A recent example of how this is influencing players is shown by Josh Sargent who elected to delay signing a professional contract until his 18th birthday - a sacrifice he had to make due to European Union immigration regulations. The striker would have been eligible to sign with Sporting Kansas City as a homegrown in MLS, however with Dom Dwyer on the team it looked like Sargent would be fighting for minutes with SKC. Ultimately Dwyer was traded to Orlando City and Diego Rubio, who has never been all that promising and seems destined to be replaced, has been given the starting job.

Werder Bremen might have been the best choice for Sargent, but he will still have to prove to his coaches that he should start for the team. The choice American youngsters seems to have is - try to stay in MLS and compete for playing time against international and domestic players - or be an international player abroad and try and compete for playing time against international and domestic players. Neither situation is a clear path to competitive minutes but one could have a much greater payoff albeit with a much greater risk involved. Andrew Carleton, for example, has watched as his US U-17 teammate Tim Weah made his debut in Europe. Atlanta United gave minutes to Brandon Vazquez last season, but Carleton has seen just one minute in two games in 2018 for his club so far this year.

Still, not all opportunities are created equally. While it is impressive that Weah is seeing the field for Paris Saint-Germain, it is perhaps more impressive that the New York Red Bulls have shipped off Felipe and Sacha Kljestan in order to give the midfield over to Tyler Adams and Sean Davis. Adams helped New York completely shut down a very talented Club Tijuana team in Concacaf Champions League and seems poised to make an impact for the USMNT - and he did it without having to move abroad. Jordan Morris’ teammate Cristian Roldan similarly seems set to be a fixture for the USMNT and helps anchor a team alongside Uruguayan national team player Nicolas Lodeiro despite not having been groomed in a German academy.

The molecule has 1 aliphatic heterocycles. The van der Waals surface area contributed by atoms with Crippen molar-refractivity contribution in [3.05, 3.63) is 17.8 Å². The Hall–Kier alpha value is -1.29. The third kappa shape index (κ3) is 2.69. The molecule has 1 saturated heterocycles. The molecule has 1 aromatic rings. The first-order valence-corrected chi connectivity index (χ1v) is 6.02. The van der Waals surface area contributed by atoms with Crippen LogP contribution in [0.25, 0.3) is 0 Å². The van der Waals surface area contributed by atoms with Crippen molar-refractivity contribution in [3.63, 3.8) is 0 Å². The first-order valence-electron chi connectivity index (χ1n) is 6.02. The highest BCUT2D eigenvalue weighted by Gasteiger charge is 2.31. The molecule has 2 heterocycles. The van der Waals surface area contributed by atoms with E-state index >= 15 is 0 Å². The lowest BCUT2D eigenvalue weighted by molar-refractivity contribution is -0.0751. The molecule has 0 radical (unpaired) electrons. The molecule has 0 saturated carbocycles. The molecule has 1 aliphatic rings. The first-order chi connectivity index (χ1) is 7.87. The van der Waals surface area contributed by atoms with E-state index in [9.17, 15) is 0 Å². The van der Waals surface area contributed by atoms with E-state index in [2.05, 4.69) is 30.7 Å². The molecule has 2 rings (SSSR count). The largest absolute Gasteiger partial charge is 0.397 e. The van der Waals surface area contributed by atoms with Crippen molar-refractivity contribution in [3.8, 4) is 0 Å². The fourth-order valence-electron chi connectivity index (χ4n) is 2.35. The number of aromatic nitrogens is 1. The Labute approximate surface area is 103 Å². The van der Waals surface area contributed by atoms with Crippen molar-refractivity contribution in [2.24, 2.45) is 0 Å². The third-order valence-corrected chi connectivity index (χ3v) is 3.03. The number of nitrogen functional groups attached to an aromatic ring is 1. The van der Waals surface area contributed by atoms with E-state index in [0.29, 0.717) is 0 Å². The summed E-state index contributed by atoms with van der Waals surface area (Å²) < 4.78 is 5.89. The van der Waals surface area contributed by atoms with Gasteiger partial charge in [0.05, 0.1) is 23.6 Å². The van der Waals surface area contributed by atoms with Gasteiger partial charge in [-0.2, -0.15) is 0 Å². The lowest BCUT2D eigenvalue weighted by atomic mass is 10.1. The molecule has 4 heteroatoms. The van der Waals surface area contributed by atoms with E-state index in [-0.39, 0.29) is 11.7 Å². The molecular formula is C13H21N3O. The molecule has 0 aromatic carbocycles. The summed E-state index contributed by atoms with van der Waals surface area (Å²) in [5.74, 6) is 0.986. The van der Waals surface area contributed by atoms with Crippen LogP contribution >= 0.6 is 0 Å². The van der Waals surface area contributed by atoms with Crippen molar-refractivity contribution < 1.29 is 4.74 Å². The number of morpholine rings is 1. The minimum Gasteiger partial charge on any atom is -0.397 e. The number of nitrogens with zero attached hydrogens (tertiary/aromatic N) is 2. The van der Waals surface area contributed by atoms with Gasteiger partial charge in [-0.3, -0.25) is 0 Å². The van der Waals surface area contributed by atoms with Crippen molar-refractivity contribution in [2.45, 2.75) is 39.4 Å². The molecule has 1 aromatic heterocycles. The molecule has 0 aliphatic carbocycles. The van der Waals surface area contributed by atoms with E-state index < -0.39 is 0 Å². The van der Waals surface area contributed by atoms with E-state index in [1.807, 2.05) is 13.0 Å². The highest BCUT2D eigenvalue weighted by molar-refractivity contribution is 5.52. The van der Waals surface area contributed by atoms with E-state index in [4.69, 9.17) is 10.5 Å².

Oddly MLS seems to be ineffective at developing young American players to sell to clubs internationally. Between wanting to keep interest in the league by attracting more developed players and a rule that was only changed this year that stopped teams from getting full transfer fees for Homegrown players, MLS is only now - in it’s 23rd season - seeing the value in developing players to sell abroad. This has been much to the league’s detriment as Will Parchman noted about the habit in this pithy and extremely accurate tweet: